The MTBC strains (Table 1) have been isolated at the German National Reference Research Center, Borstel, Germany under standard routine conditions between 2001 and 2006. For the inactivated cell culture material the strains were grown on Löwenstein-Jensen media and subsequently inactivated by ultrasound and heating at 99°C for 15 min each.
To generate a plasmid library various amplicons were cloned into commercial available vectors. The used strains were provided by Research Center Borstel. M. tuberculosis target-specific sequences were amplified from 1 μL purified DNA with 5 μL of 10x buffer E (Genaxxon bioscience, Ulm, Germany), 0.5 μM of each primer (S1 Table), 250 μM of each deoxynucleoside triphosphate (New England Biolabs, Frankfurt am Main, Germany), 1.5 mM magnesium chloride (Sigma-Aldrich, St. Louis, USA), 2.5 U of taq polymerase E (Genaxxon bioscience, Ulm, Germany) in a final volume of 50 μL using a Mastercycler gradient (Eppendorf, Hamburg, Germany) for 2 min at 95°C following 30 cycles at 95°C 15 s, 70°C 30 s, 72°C 30 s and a final elongation step for 15 min at 72°C. The high annealing temperature of 70°C was used due to the strongly decreased formation of side products. Amplicons were purified using the QIAquick PCR purification kit (Qiagen, Hilden, Germany) and cloned into vectors according to the instructions of the TOPO TA Cloning Kit (Invitrogen, Carlsbad, USA). Plasmids were isolated using the PureLink Quick Plasmid DNA Miniprep Kit (Invitrogen, Carlsbad, USA). The sequence of the insert was determined by sequencing with target-specific PCR primers (S1 Table). Plasmid DNA was quantified by the Quant-iT PicoGreen dsDNA Kit (Invitrogen, Carlsbad, USA) and stored at -20°C until analysis.
To isolate the bacterial genomic DNA of the inactivated culture material the cell suspension was filtered through 5 μm filter pore size (Omnifix Braun, Melsungen, Germany) to obtain single cells. Then the bacteria solution was washed two times with TET buffer (10 mM Tris-HCl, 1 mM EDTA·Na2, 0.05% Tween 80), centrifuged at 5,000 × g for 5 min and finally adjusted to an optical density of 0.01 in TET buffer. 400 μL of the bacteria cells were disrupted applying a bead beating device (VWR, Erlangen, Germany) and 300 mg of <106 μm glass beads (Sigma Aldrich, St. Louis, USA) at 5,000 × g for 80 s. The obtained cell lysate was centrifuged at 5,000 × g for 10 s. The supernatant was filtered through a 10 μm pore size filter (Mobitec, Eupen, Belgium) and centrifuged at 5,000 × g for 1 min. Subsequently the genomic DNA was extracted from 100 μL cell lysate using the QIAamp Blood Mini Kit (Qiagen, Hilden, Germany) according to manufactures instructions. The isolated DNA was quantified using the Quant-iT PicoGreen dsDNA Kit (Invitrogen, Carlsbad, USA). M. tuberculosis target-specific amplicon were sequenced by GATC Biotech AG (Konstanz, Germany) and analyzed using the GENtle software (http://gentle.magnusmanske.de).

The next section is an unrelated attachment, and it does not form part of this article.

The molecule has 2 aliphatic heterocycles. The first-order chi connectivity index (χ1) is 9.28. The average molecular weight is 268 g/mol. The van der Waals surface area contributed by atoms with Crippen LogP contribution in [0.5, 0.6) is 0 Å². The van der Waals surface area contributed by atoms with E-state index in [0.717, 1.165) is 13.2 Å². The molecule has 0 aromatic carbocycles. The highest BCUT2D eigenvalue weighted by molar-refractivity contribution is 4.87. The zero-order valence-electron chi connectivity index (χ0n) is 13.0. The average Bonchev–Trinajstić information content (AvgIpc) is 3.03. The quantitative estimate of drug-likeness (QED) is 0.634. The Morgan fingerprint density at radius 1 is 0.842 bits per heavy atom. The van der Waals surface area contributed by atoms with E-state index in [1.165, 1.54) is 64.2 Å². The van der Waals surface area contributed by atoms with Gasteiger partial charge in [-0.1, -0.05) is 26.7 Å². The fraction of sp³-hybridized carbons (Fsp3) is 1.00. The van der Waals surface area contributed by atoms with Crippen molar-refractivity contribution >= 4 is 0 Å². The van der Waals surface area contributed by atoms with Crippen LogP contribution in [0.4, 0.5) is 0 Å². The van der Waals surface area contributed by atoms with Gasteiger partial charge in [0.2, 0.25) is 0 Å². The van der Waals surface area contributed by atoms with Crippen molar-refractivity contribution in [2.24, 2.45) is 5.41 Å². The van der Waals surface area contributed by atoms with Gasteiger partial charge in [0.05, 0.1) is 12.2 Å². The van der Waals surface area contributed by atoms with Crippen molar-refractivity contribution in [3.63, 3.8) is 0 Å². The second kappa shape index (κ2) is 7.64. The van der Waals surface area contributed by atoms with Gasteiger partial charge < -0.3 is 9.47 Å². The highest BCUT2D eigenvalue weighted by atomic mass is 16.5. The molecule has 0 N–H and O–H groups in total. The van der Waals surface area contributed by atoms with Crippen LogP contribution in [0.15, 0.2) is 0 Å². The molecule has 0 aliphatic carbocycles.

Sequence information for all primer, array probes, TaqMan probes and reporter oligonucleotides is given in S1–S3 Tables. The synthesis of all oligonucleotides was performed by Eurogentec, Cologne, Germany. The reporter oligonucleotides were Cy5 labeled at the 5’ and 3’ end and the array probes had a C7-amino linker for immobilization on the solid phase.
The pre-validation of the multiplex target amplification was performed with 0.5 μM of each M. tuberculosis sequence-specific primer (S1 Table), 0.2 μM of each TaqMan probe (S3 Table), 0.2 mM of deoxynucleoside triphosphates (Thermo Fisher Scientific, Waltham, USA), 12.5 U of BTR hotstart taq (Biotech rabbit, Henningsdorf, Germany), 10μl specific PCR buffer WB2.10 (Alere Technologies GmbH, Jena, Germany) and 102 to 106 copies/μL of genomic (g) DNA from M. tuberculosis H37Rv reference strain (tebu-bio, Offenbach, Germany) in a final volume of 50 μL using the CFX96 Real-Time System (Biorad, Hercules, USA). The conditions of PCR amplification were: 95°C for 2 min following 40 cycles at 95°C for 30 s, 67°C for 30 s and 72°C for 30 s. To obtain a standard calibration curve serial dilutions from H37Rv DNA varying from 102 to 106 copies/μL were measured and the efficiency for multiplex amplification of M. tuberculosis specific targets rpoB, katG, embB and the promotor region of inhA were calculated. Negative controls were also performed.